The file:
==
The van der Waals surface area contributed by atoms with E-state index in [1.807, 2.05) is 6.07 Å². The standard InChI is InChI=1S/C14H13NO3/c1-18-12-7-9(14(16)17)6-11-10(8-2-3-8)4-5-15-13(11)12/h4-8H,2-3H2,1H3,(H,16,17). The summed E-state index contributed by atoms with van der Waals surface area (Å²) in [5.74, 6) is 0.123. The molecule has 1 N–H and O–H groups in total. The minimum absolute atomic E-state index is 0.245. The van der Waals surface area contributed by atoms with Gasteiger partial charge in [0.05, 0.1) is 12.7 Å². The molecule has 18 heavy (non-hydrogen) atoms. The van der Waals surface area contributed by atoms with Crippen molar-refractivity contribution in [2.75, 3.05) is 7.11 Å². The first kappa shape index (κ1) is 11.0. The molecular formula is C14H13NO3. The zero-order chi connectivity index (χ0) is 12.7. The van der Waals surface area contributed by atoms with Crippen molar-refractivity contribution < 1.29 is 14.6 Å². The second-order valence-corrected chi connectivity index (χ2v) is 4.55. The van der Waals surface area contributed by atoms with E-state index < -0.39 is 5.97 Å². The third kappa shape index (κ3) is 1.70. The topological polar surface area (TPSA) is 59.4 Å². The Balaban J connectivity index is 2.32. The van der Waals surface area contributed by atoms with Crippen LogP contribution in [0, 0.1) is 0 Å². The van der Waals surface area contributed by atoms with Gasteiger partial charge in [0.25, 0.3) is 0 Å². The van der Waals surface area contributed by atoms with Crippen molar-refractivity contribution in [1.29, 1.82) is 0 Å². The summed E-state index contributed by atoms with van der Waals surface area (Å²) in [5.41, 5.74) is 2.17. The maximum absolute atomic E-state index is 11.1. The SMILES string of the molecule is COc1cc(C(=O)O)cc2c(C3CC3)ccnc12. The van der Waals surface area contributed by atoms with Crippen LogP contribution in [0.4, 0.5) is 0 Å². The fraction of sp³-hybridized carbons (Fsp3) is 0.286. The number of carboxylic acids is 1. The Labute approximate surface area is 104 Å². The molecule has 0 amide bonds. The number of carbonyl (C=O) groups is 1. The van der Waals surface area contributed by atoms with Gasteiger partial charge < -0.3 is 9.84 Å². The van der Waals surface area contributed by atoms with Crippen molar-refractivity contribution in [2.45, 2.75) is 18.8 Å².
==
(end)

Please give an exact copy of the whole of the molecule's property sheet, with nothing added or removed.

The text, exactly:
The van der Waals surface area contributed by atoms with E-state index in [1.807, 2.05) is 6.07 Å². The standard InChI is InChI=1S/C14H13NO3/c1-18-12-7-9(14(16)17)6-11-10(8-2-3-8)4-5-15-13(11)12/h4-8H,2-3H2,1H3,(H,16,17). The summed E-state index contributed by atoms with van der Waals surface area (Å²) in [5.74, 6) is 0.123. The molecule has 1 N–H and O–H groups in total. The minimum absolute atomic E-state index is 0.245. The van der Waals surface area contributed by atoms with Gasteiger partial charge in [0.05, 0.1) is 12.7 Å². The molecule has 18 heavy (non-hydrogen) atoms. The van der Waals surface area contributed by atoms with Crippen molar-refractivity contribution in [2.75, 3.05) is 7.11 Å². The first kappa shape index (κ1) is 11.0. The molecular formula is C14H13NO3. The zero-order chi connectivity index (χ0) is 12.7. The van der Waals surface area contributed by atoms with Crippen molar-refractivity contribution < 1.29 is 14.6 Å². The second-order valence-corrected chi connectivity index (χ2v) is 4.55. The van der Waals surface area contributed by atoms with E-state index < -0.39 is 5.97 Å². The third kappa shape index (κ3) is 1.70. The topological polar surface area (TPSA) is 59.4 Å². The Balaban J connectivity index is 2.32. The van der Waals surface area contributed by atoms with Crippen LogP contribution in [0, 0.1) is 0 Å². The van der Waals surface area contributed by atoms with Gasteiger partial charge in [0.25, 0.3) is 0 Å². The van der Waals surface area contributed by atoms with Crippen molar-refractivity contribution in [1.29, 1.82) is 0 Å². The summed E-state index contributed by atoms with van der Waals surface area (Å²) in [5.41, 5.74) is 2.17. The maximum absolute atomic E-state index is 11.1. The SMILES string of the molecule is COc1cc(C(=O)O)cc2c(C3CC3)ccnc12. The van der Waals surface area contributed by atoms with Crippen LogP contribution in [0.4, 0.5) is 0 Å². The fraction of sp³-hybridized carbons (Fsp3) is 0.286. The number of carboxylic acids is 1. The Labute approximate surface area is 104 Å². The molecule has 0 amide bonds. The number of carbonyl (C=O) groups is 1. The van der Waals surface area contributed by atoms with Gasteiger partial charge < -0.3 is 9.84 Å². The van der Waals surface area contributed by atoms with Crippen molar-refractivity contribution in [2.45, 2.75) is 18.8 Å².